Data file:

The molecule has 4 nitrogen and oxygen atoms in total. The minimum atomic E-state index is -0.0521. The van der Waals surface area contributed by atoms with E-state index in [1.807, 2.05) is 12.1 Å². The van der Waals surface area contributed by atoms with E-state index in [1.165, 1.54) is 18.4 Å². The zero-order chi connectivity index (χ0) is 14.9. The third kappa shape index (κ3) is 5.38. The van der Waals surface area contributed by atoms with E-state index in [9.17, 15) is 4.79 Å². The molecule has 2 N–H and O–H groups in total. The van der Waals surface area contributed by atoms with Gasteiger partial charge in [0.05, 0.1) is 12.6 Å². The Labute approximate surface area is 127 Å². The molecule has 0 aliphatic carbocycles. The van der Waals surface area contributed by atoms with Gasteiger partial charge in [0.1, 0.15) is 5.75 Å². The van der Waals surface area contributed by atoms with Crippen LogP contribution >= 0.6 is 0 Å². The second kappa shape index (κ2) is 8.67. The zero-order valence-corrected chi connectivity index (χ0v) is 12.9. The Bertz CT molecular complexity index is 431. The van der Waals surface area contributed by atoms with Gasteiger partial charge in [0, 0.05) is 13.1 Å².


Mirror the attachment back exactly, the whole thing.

The molecule has 4 nitrogen and oxygen atoms in total. The minimum atomic E-state index is -0.0521. The van der Waals surface area contributed by atoms with E-state index in [1.807, 2.05) is 12.1 Å². The van der Waals surface area contributed by atoms with E-state index in [1.165, 1.54) is 18.4 Å². The zero-order chi connectivity index (χ0) is 14.9. The third kappa shape index (κ3) is 5.38. The van der Waals surface area contributed by atoms with E-state index in [9.17, 15) is 4.79 Å². The molecule has 2 N–H and O–H groups in total. The van der Waals surface area contributed by atoms with Gasteiger partial charge in [0.05, 0.1) is 12.6 Å². The Labute approximate surface area is 127 Å². The molecule has 0 aliphatic carbocycles. The van der Waals surface area contributed by atoms with Gasteiger partial charge in [0.1, 0.15) is 5.75 Å². The van der Waals surface area contributed by atoms with Crippen LogP contribution >= 0.6 is 0 Å². The second kappa shape index (κ2) is 8.67. The zero-order valence-corrected chi connectivity index (χ0v) is 12.9. The Bertz CT molecular complexity index is 431. The van der Waals surface area contributed by atoms with Gasteiger partial charge in [0, 0.05) is 13.1 Å².